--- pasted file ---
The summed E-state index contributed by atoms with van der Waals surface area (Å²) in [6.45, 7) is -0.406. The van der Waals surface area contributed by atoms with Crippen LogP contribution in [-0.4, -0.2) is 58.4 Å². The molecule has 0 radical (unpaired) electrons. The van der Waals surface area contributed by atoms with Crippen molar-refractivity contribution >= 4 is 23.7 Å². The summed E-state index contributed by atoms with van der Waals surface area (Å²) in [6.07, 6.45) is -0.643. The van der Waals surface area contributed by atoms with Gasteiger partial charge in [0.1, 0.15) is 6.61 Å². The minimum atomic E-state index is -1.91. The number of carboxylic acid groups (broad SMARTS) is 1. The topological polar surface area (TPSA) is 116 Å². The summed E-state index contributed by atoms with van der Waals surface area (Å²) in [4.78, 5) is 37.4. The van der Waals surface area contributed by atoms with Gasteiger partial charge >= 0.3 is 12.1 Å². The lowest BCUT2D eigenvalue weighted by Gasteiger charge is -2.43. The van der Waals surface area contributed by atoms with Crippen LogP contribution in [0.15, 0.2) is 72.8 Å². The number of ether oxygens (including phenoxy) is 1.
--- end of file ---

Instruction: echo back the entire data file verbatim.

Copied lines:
The summed E-state index contributed by atoms with van der Waals surface area (Å²) in [6.45, 7) is -0.406. The van der Waals surface area contributed by atoms with Crippen LogP contribution in [-0.4, -0.2) is 58.4 Å². The molecule has 0 radical (unpaired) electrons. The van der Waals surface area contributed by atoms with Crippen molar-refractivity contribution >= 4 is 23.7 Å². The summed E-state index contributed by atoms with van der Waals surface area (Å²) in [6.07, 6.45) is -0.643. The van der Waals surface area contributed by atoms with Gasteiger partial charge in [0.1, 0.15) is 6.61 Å². The minimum atomic E-state index is -1.91. The number of carboxylic acid groups (broad SMARTS) is 1. The topological polar surface area (TPSA) is 116 Å². The summed E-state index contributed by atoms with van der Waals surface area (Å²) in [4.78, 5) is 37.4. The van der Waals surface area contributed by atoms with Gasteiger partial charge >= 0.3 is 12.1 Å². The lowest BCUT2D eigenvalue weighted by Gasteiger charge is -2.43. The van der Waals surface area contributed by atoms with Crippen LogP contribution in [0.15, 0.2) is 72.8 Å². The number of ether oxygens (including phenoxy) is 1.